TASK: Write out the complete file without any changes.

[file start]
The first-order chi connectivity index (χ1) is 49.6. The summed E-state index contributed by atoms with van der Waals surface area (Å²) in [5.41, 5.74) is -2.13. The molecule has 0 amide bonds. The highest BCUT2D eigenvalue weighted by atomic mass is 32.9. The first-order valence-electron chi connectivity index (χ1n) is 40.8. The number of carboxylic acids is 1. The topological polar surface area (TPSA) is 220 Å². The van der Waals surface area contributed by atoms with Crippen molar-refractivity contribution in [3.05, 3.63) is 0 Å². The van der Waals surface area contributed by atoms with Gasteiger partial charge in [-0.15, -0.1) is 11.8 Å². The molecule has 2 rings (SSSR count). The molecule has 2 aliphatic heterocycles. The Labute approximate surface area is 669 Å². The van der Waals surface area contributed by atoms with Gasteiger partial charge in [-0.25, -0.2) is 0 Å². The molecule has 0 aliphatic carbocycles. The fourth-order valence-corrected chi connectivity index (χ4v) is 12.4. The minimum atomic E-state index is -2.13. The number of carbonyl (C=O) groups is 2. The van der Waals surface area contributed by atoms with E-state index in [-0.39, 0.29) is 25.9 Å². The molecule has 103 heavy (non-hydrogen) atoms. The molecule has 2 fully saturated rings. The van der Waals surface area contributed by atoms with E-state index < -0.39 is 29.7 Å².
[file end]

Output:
The first-order chi connectivity index (χ1) is 49.6. The summed E-state index contributed by atoms with van der Waals surface area (Å²) in [5.41, 5.74) is -2.13. The molecule has 0 amide bonds. The highest BCUT2D eigenvalue weighted by atomic mass is 32.9. The first-order valence-electron chi connectivity index (χ1n) is 40.8. The number of carboxylic acids is 1. The topological polar surface area (TPSA) is 220 Å². The van der Waals surface area contributed by atoms with Crippen molar-refractivity contribution in [3.05, 3.63) is 0 Å². The van der Waals surface area contributed by atoms with Gasteiger partial charge in [-0.15, -0.1) is 11.8 Å². The molecule has 2 rings (SSSR count). The molecule has 2 aliphatic heterocycles. The Labute approximate surface area is 669 Å². The van der Waals surface area contributed by atoms with Gasteiger partial charge in [-0.25, -0.2) is 0 Å². The molecule has 0 aliphatic carbocycles. The fourth-order valence-corrected chi connectivity index (χ4v) is 12.4. The minimum atomic E-state index is -2.13. The number of carbonyl (C=O) groups is 2. The van der Waals surface area contributed by atoms with E-state index in [-0.39, 0.29) is 25.9 Å². The molecule has 103 heavy (non-hydrogen) atoms. The molecule has 2 fully saturated rings. The van der Waals surface area contributed by atoms with E-state index < -0.39 is 29.7 Å².